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I have been studying some electronics schematics to get background information on a power generator we use in my work. In one of these schematics I ran into the schematic I drew below. As seen here the Zener diodes are in opposite direction of each other.

schematic

simulate this circuit – Schematic created using CircuitLab

My first impression was that I was looking at a (1)Transient-voltage-suppression diode that would catch voltage spikes.
(1) https://en.wikipedia.org/wiki/Transient-voltage-suppression_diode

But in electronics this is indicated with the below symbol:

schematic

simulate this circuit

As far as my knowledge goes on electronics (I am not an experienced electrician) zener diodes (or diodes in general) only conducts current in one direction. So I am curious to know what the function is of the diodes in the schematic from my work. Cause in my opinion they could be removed since they do not add any value to the circuit. Since if there is a current spike, it wont be caught.

None of my college knew the function of these and I haven’t been able to find any information or example on google or this site. I am hoping someone can explain it to me.

So my question is: What is the function of the zener diodes used in this setup?

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    \$\begingroup\$ What is the purpose of the circuit? \$\endgroup\$ – copper.hat Jan 27 '17 at 1:09
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    \$\begingroup\$ By convention, schematics are usually drawn with inputs on the left and output(s) on the right. Yours is backwards. \$\endgroup\$ – tcrosley Jan 27 '17 at 2:13
  • \$\begingroup\$ @tcrosley I know, but I coppy pasted this schematic out of a much larger one, hence it is missing any sense of direction :). \$\endgroup\$ – Nick Jan 27 '17 at 7:38
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zener diodes (or diodes in general) only conducts current in one direction

That is only partly true, Zener diodes will also conduct when the reverse voltage exceeds a certain value. Here that value is 2.4 V (they are 2.4 V zeners). Add to that the forward voltage of the other Zener (about 0.7 V) and the two Zeners in series will start to conduct when the voltage across both exceeds 3.1 V. When that voltage is negative (-3.1 V) the same will happen.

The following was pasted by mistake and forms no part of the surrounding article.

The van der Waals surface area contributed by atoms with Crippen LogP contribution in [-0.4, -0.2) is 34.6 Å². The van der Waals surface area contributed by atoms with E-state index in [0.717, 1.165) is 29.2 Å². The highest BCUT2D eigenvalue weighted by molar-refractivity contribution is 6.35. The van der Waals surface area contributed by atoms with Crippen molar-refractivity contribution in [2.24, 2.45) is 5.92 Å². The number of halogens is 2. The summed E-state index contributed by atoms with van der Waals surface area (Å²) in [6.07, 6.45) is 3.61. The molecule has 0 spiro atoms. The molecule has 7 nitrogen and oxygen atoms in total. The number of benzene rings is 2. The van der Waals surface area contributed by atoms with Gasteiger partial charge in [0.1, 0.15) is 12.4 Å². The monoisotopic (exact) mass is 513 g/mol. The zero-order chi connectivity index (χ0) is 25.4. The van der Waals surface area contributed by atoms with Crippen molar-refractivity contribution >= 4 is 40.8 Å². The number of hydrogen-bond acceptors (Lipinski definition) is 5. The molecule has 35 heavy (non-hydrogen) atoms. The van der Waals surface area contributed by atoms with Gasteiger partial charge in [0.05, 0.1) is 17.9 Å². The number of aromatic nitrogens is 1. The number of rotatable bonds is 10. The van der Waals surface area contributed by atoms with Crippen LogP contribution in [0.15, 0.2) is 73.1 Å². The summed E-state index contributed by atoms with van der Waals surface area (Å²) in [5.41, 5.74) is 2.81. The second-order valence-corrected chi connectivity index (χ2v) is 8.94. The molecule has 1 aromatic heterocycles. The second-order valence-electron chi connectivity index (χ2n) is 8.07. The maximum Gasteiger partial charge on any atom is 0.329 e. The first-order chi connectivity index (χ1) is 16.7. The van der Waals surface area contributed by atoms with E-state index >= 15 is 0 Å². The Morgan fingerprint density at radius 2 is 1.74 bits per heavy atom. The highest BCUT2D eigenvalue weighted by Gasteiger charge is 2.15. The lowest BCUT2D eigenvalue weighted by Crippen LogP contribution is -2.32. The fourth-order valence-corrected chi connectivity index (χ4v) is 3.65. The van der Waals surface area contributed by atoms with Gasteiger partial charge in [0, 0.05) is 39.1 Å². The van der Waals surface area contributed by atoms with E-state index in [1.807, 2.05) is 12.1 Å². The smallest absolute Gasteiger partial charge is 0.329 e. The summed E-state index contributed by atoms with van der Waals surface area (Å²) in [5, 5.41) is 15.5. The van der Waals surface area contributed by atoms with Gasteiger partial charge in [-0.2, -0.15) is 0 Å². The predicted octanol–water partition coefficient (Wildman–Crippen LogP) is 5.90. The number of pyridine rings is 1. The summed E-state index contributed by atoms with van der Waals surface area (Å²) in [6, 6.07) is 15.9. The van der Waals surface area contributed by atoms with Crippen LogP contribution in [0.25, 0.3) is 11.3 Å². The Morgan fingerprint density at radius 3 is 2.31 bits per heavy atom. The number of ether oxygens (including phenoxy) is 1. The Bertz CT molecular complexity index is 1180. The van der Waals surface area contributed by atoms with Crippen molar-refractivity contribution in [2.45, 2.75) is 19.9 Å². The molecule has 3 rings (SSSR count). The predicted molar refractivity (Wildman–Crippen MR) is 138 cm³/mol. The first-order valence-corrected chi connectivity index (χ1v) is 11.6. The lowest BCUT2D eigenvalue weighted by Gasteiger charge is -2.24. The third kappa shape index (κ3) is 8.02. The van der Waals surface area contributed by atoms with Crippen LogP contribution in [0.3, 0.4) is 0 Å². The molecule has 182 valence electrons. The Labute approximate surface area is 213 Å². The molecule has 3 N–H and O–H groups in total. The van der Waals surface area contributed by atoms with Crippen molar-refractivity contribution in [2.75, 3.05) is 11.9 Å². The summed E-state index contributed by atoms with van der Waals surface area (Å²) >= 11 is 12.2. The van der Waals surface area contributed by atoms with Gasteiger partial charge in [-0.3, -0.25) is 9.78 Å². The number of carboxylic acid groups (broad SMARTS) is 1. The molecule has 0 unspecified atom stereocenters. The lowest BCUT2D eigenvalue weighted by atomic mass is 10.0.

These diodes limit the input voltage difference to the opamp. Too much voltage difference will destroy the opamp.

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  • \$\begingroup\$ Thankyou verry much for your answer. It helped me allot. \$\endgroup\$ – Nick Jan 26 '17 at 16:28
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    \$\begingroup\$ All diodes will conduct when the reverse voltage exceeds a certain value :D \$\endgroup\$ – Nick T Jan 26 '17 at 19:55
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    \$\begingroup\$ @NickT That is true but that value is more controlled and guaranteed in Zener diodes making ordinary (non-Zener) diodes pretty useless as zener diode. You could buy a 1N4001 which is rated for at least 50 V, it can be that the manufacturer made a very good batch of 1N4004 which can handle at least 400 V. Since 400 V is more than 50 V so these 1N4004 can also be sold as 1N4001, the rest of the specs. are identical ('m looking at the datasheet from DIODES). i.e. you never know what you will get. \$\endgroup\$ – Bimpelrekkie Jan 26 '17 at 21:03
  • \$\begingroup\$ when both diodes are reversed, so they are facing cathode to cathode, would that make any difference? \$\endgroup\$ – dlatikay Jan 27 '17 at 8:47
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zener diodes ... only conducts current in one direction.

On the contrary, the defining behaviour of Zener diodes is that they conduct in both directions, albeit with different forward voltages. That is, forward biased, they typically behave like a regular silicon diode, and have a forward voltage of ~0.7 V. However, when reverse biased, they have a well defined breakdown voltage (2.4 V in your schematic above), and a reverse bias above their breakdown voltage causes current to flow.

Therefore, if the voltage across the D3/D4 pair exceeds approximately ±3.1 V (2.4 V + 0.7 V), they will "clamp" and prevent the voltage from increasing further. So yes, this acts as a transient voltage suppression technique.

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  • \$\begingroup\$ Thankyou verry much for your answer. It helped me allot. \$\endgroup\$ – Nick Jan 26 '17 at 16:29
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Two ziner diodes opposing each other, is working as a voltage/current regulator. ziner dioxde A will regulators current and Voltage that goes through B. The same goes for B to A. The Aim of this to gives a regulated voltage/current to the Capacitor to Avoid break.

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